Tradition dictates that all awnings should face out at right angles and have a neutral-grey colour scheme.

Olpro goes against the grain: its Cocoon Breeze drive-away awning runs parallel to your camper van.

The model we tested was pale grey with a blue base, but it can be supplied with a bright orange base.

The fabric is 150 denier Oxford polyester – on the thin side compared with some.

But it does have a 5000mm hydrostatic head, and the whole awning only weighs 24kg.

The main frame has three inflatable tubes across the roof and four that curve into a semi-cylindrical shape – all are inflated using the pump supplied, and a dump valve prevents overinflation.

The tunnel attaches to the awning rail or guttering, or by supplied straps which go over the top of the vehicle – even over a pop-up roof – to be pegged on the other side.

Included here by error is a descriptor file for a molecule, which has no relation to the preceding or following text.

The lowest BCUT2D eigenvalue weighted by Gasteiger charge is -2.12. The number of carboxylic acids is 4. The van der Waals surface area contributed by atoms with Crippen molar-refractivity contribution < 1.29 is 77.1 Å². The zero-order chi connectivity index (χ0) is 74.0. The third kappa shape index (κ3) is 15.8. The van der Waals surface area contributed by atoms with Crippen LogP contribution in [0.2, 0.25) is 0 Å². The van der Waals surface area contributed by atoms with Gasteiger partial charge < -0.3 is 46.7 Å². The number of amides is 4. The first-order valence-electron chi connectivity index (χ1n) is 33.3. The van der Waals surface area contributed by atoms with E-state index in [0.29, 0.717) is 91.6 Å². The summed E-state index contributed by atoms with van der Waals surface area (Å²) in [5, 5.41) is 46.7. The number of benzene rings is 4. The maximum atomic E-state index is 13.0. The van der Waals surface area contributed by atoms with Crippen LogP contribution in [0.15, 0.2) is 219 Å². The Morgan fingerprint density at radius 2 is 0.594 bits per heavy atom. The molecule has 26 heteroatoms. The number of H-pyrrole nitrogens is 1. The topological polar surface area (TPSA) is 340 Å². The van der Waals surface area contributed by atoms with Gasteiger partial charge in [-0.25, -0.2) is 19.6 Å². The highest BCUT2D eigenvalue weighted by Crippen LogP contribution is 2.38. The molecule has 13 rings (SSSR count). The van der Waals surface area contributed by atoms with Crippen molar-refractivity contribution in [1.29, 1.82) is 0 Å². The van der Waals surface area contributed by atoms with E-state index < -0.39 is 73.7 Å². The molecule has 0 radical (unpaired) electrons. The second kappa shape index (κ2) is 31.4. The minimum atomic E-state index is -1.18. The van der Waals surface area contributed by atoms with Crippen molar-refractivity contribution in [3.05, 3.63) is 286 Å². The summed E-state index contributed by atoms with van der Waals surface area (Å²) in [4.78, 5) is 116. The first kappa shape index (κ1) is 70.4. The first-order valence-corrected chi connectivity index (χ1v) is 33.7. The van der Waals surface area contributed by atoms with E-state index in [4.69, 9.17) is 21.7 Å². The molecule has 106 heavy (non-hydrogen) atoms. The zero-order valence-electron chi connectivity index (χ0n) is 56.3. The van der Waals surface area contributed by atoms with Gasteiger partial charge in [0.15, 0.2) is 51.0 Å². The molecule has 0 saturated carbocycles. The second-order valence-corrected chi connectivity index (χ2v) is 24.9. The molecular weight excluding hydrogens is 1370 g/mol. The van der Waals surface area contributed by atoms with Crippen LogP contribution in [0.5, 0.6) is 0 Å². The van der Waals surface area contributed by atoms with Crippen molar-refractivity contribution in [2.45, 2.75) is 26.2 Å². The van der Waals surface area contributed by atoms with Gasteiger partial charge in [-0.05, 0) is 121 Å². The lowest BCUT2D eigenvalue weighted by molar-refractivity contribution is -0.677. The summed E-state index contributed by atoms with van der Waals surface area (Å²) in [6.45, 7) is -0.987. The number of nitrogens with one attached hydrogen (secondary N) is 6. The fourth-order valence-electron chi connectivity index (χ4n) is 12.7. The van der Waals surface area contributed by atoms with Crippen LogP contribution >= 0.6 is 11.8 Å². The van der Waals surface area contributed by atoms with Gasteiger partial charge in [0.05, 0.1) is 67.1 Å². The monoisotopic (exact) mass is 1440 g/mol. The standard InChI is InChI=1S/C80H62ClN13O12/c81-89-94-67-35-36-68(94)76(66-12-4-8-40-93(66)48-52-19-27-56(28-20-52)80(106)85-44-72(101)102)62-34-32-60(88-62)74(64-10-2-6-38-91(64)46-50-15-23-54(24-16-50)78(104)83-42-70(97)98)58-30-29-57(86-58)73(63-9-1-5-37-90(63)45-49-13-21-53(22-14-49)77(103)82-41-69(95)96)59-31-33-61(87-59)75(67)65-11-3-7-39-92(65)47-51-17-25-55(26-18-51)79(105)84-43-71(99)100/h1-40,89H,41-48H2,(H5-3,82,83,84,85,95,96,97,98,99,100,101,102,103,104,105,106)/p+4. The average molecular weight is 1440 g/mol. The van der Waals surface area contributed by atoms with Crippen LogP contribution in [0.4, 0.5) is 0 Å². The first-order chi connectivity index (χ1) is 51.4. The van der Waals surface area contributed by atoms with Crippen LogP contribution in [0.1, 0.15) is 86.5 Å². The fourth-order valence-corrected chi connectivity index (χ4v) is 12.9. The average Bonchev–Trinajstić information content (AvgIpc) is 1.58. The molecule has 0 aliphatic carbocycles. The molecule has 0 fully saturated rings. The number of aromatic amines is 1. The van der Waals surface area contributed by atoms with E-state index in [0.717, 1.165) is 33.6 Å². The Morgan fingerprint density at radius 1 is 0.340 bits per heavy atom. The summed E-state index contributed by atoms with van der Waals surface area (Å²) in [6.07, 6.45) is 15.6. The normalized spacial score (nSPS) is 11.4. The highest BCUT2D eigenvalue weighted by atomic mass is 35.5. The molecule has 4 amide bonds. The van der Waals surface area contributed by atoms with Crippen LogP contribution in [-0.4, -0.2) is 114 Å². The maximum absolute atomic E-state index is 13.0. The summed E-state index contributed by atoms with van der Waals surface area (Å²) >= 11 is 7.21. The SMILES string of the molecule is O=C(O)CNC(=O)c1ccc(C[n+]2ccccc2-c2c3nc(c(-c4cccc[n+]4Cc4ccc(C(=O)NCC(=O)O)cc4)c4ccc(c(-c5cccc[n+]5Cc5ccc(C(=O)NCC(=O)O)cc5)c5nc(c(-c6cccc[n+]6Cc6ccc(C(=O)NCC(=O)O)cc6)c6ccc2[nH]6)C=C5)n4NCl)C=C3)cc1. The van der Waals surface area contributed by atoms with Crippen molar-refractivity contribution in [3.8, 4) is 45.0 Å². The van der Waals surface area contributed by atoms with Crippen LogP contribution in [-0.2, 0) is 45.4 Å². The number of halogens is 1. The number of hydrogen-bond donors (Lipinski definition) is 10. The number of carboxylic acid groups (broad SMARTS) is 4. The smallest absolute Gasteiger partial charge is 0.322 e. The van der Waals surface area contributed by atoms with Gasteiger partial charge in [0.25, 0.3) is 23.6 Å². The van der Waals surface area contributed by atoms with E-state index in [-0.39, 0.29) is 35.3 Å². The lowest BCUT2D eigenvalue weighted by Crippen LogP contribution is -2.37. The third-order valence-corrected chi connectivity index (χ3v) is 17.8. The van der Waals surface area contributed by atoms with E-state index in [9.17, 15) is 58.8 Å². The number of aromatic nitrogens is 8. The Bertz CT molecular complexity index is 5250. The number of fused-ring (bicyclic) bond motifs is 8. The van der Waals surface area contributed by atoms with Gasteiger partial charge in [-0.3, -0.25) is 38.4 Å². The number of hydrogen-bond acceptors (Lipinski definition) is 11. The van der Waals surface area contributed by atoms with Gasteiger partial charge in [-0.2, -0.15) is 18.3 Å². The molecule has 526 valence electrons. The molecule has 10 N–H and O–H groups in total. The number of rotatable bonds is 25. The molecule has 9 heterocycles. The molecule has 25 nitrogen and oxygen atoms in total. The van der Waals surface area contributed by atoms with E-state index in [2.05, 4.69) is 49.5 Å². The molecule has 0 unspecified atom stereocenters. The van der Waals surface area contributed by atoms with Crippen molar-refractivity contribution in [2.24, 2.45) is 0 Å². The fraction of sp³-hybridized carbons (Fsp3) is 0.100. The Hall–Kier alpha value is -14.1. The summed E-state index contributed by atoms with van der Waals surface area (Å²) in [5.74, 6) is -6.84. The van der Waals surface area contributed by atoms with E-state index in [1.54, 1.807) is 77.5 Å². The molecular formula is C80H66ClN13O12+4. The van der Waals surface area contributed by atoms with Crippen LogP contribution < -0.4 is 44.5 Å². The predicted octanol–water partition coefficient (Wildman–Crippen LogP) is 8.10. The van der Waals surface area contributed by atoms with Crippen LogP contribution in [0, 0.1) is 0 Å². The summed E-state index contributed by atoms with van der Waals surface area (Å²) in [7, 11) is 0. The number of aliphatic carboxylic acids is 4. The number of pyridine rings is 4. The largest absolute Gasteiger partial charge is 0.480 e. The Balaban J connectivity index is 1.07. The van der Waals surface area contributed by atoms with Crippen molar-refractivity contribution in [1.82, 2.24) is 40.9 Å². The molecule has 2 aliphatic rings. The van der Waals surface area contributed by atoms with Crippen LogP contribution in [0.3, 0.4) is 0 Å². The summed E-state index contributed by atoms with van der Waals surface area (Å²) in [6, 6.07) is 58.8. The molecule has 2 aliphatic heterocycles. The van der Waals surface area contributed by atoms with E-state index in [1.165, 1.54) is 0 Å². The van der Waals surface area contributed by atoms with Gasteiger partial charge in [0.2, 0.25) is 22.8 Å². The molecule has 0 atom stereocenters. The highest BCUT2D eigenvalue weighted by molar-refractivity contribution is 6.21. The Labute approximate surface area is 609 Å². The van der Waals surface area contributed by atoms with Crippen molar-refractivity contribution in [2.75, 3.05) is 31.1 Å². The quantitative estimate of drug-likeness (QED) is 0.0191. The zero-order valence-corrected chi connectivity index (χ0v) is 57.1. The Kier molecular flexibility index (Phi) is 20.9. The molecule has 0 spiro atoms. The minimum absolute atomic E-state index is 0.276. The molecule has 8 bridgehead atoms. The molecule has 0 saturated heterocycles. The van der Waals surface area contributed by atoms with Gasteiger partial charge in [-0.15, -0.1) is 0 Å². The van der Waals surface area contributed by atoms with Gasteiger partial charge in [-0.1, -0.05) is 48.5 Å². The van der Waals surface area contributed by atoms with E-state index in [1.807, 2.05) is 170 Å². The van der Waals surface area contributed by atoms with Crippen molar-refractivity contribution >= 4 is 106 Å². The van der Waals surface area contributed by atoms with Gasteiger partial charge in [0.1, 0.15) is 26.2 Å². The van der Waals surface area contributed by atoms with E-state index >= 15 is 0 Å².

The awning measures 4.5m x 3.5m, so requires a fairly large pitch. It also has a sewn-in groundsheet, which some sites are not keen on if you are staying a while, because of damage to the grass – so check first.

Olpro has at least included a small zip, through which you can pass any hook-up cable you may need.

You then use the supplied poles to set up the canopy that comes out of the top of the side door.

The ‘front’ (which would be the side on other awnings) is removable to create a larger entrance.

There is no mesh to cover the windows if you want to zip them open, but there is one for the door.

Large vents in the roof should help to combat condensation, although with a sewn-in groundsheet, this might not be as much of a problem.

The fluorescent guys are straps, rather than ropes, designed to form a triangular shape that takes up less space outside – an important consideration given this awning’s size.

Best of all is the inner tent, which can form one or two rooms – it is said to sleep five people, although that may be quite a squeeze.

In between the two doors to the inner is a useful column of pocket shelves.

Olpro claims the Cocoon Breeze can be put up in 15 minutes.

Driving away proved to be relatively hassle-free, too, leaving a construction that can easily pass for a conventional tent.

The only option is a £45 carpet.